At least two universities here are turning to technology to send students into a "lockdown" when they take online examinations - to prevent them from cheating.
At the Singapore Management University (SMU) and Singapore Institute of Technology, students' browsers are locked such that they are not able to access other websites or capture screenshots until they have completed the exam.
Before the exam, students also have to take short videos of their locations, such as the room and study table. During the exam, they use a webcam to record themselves. An artificial intelligence algorithm tracks their eye movements to determine where and what they are looking at, to deter cheating.
Only the course instructor can review video recordings and the results of the proctoring - or invigilating - session and video segments, after the exam. Potential violations, if any, are flagged.
At the National University of Singapore, a spokesman said it has put in place measures, such as online proctoring, to preserve the integrity of online assessments.
Universities have moved lessons and exams online because of the coronavirus outbreak and circuit breaker measures.
Online exams at SMU have been running since Monday last week, and will end today.
An SMU spokesman told The Straits Times the university has been using such an assessment tool since two years ago, but on a much smaller scale. It was mainly to support students who were unable to take their tests on campus because of illnesses, for example.
"We have scaled it up this round to facilitate online undergraduate and postgraduate closed-book exams. More than 100 instructors have used the tool in the past week," said the spokesman.
Associate Professor Lieven Demeester, who teaches business modules at SMU, said he used the tool for the first time at the start of the month to conduct a 2½-hour exam for 40 students.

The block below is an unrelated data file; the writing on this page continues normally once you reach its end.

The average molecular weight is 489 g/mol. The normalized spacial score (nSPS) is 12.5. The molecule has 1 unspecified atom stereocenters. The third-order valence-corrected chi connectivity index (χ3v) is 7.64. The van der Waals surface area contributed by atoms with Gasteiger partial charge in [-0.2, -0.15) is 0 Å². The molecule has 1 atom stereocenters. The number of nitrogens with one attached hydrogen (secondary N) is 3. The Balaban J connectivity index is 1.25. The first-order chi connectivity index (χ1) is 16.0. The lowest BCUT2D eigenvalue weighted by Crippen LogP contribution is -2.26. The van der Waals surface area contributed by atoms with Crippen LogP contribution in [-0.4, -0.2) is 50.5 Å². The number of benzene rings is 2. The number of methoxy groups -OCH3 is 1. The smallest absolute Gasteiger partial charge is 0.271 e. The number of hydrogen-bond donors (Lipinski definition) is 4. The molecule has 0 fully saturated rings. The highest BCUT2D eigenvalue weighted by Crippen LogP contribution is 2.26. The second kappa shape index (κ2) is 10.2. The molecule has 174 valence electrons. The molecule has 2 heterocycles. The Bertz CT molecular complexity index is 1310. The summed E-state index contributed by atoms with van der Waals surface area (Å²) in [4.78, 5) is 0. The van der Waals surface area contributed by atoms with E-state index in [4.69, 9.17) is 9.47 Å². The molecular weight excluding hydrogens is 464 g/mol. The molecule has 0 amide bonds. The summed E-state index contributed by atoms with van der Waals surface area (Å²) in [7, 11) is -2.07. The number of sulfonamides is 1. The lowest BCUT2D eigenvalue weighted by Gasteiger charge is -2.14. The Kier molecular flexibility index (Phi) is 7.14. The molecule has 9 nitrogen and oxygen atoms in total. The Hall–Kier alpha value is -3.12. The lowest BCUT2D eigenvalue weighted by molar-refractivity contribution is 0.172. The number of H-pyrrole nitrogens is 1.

"I gave them instructions in advance on what I wanted to see in their videos - my own view of a secure work environment. I asked them to show the underside of their tables and chairs, and to film their pockets so I could make sure they didn't have anything in them," Prof Demeester told ST.
He later scrolled through the videos of all 40 students, which took him about 1½ hours. There was a set of thumbnails of students taken at various intervals, he added.
"I don't watch every second of every video. The program identifies major changes and highlights parts where someone is moving or someone else comes into the frame, but these are rare occurrences."
He noted that the tool was an effective deterrent against cheating that also provides a mechanism to follow up on potential breaches.
"When the camera is on you, if you're looking away from the screen, its very visible. In a classroom, there's usually only one invigilator, and you can't be looking at every student all the time. But here, we can, even though it's after the fact," Prof Demeester said.
He noted that students looking away from their screens may not necessarily be trying to cheat.
"You'll have to look a bit closer at the video to see if it reoccurs or if there's a pattern. But I've been lucky, none of my students have shown such behaviour."
The SMU spokesman said the tool is not a guarantee against cheating.
"Typically, instructors are mindful of this and will take special care to set questions that can minimise cheating and to spot suspicious similarities in answers for further investigation."